In case you’ve just emerged from under a huge rock, let me tell you a little secret. Major League Baseball has a huge steroid problem. A problem so big that government intervention is needed.
Major League Baseball has proven that it cannot police itself. As of 2002, it had no official steroid policy at all–none!
This is ironic because in the past seven years, the home run record that stood for 37 years has been broken not once, not twice but three times. Ironic that in 2003, the first year of widespread testing, as many as 84 players tested positive for steroid use. This is an average of three players per team.
Baseball players and owners recently agreed to a new steroid policy that would be more stringent than those of the past. However, do not applaud baseball too quickly.
In a 2005 Associated Press article, the World Anti-Doping Agency’s Dr. Gary Wadler has called this policy “somewhat disingenuous” and “a Band-Aid.” Wadler criticized that amphetamines, which many people familiar with baseball consider to be a much greater problem than steroids, are not on the banned substances list.
Wadler is absolutely right.
If baseball is serious about getting rid of steroids, why is its policy not only more lenient than other major sports, but also minor league baseball’s steroid policy is noticeably tougher.
In the minors, a first-time steroid offense will get you a 15-game suspension. A second offense results in a 30-game suspension. In the majors, the first offense warrants a 10-day suspension, while a second offense results in a 30-day suspension. It seems that steroids are less important as soon as more TV and endorsement money starts to come in.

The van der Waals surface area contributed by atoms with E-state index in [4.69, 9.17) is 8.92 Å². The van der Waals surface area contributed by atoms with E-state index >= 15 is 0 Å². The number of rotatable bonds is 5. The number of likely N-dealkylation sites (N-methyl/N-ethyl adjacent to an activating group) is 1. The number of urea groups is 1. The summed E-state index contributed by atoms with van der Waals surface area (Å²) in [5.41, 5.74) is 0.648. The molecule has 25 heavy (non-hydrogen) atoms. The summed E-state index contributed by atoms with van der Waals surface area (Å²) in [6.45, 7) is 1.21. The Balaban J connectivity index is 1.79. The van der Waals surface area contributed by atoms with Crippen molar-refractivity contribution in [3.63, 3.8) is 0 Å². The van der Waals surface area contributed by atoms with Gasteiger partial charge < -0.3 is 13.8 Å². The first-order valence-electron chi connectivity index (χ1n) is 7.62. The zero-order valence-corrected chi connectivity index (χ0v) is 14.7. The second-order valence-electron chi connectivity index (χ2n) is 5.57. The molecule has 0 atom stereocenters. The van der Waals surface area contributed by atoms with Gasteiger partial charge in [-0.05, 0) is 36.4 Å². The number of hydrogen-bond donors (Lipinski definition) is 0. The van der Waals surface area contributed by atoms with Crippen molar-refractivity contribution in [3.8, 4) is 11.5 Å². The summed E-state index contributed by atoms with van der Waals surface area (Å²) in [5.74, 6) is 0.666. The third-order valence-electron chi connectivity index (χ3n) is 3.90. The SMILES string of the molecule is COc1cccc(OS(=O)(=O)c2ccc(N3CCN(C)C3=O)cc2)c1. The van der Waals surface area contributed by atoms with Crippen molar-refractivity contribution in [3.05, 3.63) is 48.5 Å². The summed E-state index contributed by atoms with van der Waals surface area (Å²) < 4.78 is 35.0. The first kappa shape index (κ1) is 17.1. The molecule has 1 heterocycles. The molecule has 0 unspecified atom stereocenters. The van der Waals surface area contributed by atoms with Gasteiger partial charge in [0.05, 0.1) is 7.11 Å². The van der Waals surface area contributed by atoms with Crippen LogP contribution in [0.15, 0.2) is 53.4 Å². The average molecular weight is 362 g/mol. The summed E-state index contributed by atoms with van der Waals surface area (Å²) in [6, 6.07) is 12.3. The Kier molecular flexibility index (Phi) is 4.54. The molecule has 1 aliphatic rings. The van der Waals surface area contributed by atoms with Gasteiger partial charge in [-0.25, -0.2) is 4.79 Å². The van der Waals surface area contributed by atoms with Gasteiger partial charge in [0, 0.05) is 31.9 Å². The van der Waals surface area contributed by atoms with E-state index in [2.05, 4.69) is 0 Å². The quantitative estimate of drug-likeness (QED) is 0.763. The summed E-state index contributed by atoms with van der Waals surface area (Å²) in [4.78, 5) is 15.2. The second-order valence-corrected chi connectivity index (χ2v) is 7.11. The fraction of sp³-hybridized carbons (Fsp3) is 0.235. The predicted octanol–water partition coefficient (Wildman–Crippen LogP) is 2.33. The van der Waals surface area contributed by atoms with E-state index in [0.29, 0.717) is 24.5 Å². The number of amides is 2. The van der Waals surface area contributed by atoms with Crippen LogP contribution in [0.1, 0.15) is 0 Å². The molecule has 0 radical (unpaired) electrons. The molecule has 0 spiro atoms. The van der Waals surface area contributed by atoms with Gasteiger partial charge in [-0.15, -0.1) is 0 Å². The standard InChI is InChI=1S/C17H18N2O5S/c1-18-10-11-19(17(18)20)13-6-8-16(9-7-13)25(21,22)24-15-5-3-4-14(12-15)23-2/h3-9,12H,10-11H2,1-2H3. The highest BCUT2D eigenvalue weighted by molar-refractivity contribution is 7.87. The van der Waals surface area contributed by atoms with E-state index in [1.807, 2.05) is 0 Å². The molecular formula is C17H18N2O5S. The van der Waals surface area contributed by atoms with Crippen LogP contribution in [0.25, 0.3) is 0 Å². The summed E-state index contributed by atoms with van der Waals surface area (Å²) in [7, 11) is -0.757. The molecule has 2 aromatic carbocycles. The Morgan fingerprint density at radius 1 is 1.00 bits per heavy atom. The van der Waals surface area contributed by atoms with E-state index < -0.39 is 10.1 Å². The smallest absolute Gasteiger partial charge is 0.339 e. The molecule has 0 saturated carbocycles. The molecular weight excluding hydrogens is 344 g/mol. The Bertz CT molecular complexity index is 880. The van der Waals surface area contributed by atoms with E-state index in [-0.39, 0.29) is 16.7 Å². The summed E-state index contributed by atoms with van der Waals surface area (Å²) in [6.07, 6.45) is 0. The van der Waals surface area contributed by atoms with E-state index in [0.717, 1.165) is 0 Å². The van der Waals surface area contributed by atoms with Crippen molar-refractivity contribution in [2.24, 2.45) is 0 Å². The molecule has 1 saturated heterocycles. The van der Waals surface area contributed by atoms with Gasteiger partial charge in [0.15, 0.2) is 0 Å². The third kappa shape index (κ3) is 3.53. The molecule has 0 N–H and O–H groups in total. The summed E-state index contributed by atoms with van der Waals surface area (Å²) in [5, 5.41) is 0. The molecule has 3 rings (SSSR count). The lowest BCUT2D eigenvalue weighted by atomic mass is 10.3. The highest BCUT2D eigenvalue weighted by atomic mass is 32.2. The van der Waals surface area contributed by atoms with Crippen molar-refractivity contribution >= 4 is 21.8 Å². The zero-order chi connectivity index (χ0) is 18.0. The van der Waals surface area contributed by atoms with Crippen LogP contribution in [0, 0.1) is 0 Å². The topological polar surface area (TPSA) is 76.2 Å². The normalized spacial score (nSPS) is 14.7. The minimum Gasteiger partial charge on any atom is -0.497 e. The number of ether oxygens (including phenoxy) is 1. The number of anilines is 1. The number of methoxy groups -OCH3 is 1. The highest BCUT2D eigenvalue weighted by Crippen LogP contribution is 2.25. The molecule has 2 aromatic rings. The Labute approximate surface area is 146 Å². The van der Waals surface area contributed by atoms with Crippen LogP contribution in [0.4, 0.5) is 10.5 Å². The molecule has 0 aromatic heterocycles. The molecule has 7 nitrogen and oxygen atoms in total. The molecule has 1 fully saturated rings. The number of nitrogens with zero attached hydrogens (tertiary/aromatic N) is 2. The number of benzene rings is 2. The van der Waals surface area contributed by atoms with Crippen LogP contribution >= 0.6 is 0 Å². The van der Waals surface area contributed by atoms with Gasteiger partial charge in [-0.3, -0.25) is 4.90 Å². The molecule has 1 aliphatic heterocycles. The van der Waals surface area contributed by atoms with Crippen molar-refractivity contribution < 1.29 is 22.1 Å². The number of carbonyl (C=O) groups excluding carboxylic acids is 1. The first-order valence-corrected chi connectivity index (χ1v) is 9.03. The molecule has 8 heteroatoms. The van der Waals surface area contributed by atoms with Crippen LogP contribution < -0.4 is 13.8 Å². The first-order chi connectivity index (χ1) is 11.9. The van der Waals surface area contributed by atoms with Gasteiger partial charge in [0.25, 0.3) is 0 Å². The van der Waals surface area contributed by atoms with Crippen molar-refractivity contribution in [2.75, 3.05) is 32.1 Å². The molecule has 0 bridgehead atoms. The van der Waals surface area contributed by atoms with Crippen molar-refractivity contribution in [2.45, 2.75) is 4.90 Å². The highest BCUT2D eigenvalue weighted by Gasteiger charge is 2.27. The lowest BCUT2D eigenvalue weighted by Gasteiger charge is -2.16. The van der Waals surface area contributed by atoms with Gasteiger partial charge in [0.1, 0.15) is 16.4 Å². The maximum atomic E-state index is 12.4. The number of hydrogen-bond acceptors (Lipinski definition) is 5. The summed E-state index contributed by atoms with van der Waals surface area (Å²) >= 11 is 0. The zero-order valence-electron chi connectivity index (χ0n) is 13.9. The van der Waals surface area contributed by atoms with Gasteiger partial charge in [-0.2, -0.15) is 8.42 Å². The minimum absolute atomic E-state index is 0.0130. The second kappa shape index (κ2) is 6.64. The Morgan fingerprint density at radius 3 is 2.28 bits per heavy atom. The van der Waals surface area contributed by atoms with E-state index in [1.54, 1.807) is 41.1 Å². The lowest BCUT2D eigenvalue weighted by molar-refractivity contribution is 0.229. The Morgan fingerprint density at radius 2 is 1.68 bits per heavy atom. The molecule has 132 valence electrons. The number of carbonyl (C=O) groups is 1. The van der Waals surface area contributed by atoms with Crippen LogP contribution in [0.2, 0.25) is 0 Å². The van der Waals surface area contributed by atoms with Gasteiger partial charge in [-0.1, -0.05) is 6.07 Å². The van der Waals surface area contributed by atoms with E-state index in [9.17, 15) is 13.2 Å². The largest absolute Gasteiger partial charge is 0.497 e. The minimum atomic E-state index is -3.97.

Another reason government involvement is needed is that so many MLB players are foreign-born. As of April 2003, 27.8 percent of MLB players were born outside of the United States. This is the seventh consecutive year that this number has risen.
The new steroid policy creates an additional program of testing randomly selected players. This is great, but how often are MLB officials honestly going to travel the world in search of foreign-born players who own homes in their native lands, or may decide to take their millions of dollars and go on vacation? How often are officials going to travel to the Dominican
Republic, Puerto Rico, Venezuela, Cuba, Germany, Australia, Japan or even Colombia to administer these tests?
The pope doesn’t travel that much!
It seems absurd that MLB officials would suddenly decide to accumulate those kinds of frequent flyer miles.
Don’t let Major League Baseball pull the wool over your eyes. This policy is a sorely needed upgrade to the old steroid policy. However, with suspensions laughable when compared to its own minor leagues, a hard-to-enforce testing policy and an untrustworthy
track record, baseball needs to stand tough against the many drugs that have infested the game.
Contact Kyle Hopewell at firstname.lastname@example.org